"The question is, are we happy to suppose that our grandchildren may never be able to see an elephant except in a picture book?"
-Sir David Attenborough
Today we celebrate the 91st birthday of every nature lovers' favorite TV star, Sir David Attenborough. Not a star, you say? Hogwash. About half of my DVD shelf is taken up with his handiwork - Planet Earth, Blue Planet, Life of Birds, Life of Mammals, Life in Cold Blood, and so on.
Not a lot of people realize this, but Sir David began his animal-filming experience with zoos. After filming a few segments at the London Zoo, Attenborough and one of the curators hatched a scheme to start filming some of the zoo's collecting expeditions; this, of course, was back in the day when a significant number of zoo animals were still obtained from the wild. The result was Sir David's first series, Zoo Quest, taking place in rainforests across the world, from Sierra Leone to New Guinea, and included the first television footage ever of Komodo dragons. The quest for the elusive white-necked rockfowl of West Africa proved such a crowd pleaser that, as the series was airing, episode by episode, over BBC, Attenborough found himself being stopped by strangers on the street, wanting to know if the bird would be caught in the end or not.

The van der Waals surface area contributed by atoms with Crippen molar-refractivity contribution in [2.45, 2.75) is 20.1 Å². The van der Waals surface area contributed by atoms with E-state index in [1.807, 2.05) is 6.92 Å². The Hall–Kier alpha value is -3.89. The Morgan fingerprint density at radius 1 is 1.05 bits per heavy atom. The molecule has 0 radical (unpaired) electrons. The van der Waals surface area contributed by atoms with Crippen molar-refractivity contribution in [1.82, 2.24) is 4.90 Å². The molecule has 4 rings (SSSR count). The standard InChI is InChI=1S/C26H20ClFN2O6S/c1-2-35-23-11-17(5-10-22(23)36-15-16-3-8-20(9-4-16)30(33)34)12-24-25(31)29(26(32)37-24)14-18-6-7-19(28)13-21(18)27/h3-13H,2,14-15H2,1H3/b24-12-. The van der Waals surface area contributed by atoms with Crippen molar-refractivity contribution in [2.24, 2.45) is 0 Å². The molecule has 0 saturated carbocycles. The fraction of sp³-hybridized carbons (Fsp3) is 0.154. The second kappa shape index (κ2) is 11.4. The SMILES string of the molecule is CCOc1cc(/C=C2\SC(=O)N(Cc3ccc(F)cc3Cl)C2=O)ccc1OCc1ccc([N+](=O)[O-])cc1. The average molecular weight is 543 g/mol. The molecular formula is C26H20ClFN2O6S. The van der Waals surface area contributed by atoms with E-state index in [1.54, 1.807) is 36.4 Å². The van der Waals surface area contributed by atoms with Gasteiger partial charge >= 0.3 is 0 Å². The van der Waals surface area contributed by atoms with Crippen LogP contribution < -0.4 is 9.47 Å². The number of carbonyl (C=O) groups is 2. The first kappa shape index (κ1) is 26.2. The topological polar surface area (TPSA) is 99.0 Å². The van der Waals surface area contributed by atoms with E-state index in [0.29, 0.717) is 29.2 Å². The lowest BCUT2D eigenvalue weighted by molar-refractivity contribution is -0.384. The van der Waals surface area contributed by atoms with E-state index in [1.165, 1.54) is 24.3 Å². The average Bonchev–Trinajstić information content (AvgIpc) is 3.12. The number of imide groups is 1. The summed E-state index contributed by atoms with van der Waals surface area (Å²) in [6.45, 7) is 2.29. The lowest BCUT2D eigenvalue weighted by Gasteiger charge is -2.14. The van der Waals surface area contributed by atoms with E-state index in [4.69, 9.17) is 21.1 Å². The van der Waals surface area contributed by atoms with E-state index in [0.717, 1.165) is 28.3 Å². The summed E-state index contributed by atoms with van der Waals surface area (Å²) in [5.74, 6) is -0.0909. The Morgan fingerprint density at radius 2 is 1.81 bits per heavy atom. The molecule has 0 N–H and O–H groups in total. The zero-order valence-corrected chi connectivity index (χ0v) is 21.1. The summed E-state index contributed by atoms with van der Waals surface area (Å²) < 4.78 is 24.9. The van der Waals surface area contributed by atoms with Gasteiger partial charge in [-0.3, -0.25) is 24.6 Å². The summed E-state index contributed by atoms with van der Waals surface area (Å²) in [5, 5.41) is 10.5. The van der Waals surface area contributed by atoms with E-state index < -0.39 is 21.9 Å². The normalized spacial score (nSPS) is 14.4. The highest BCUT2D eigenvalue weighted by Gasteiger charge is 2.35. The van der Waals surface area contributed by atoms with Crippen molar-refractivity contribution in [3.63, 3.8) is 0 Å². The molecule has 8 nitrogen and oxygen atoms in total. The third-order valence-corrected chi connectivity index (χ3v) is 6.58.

Over the course of his 91 years, Sir David has produced some beautiful work with BBC, featuring animals, habitats, and behaviors never filmed before. His greatest acheivement, however, has been shining a light on some of our planet's most extraordinary creatures and sounding a call to arms to protect them. I think back to all of the excitement that swirled around the release of Planet Earth II a few months ago, and hearing people who I've never heard express any interest in animals before talking about it excitedly. That is Sir David's gift - taking a magical world and helping everyone else understand the magic of it. Hopefully, he has another 90-odd years of magic left in him.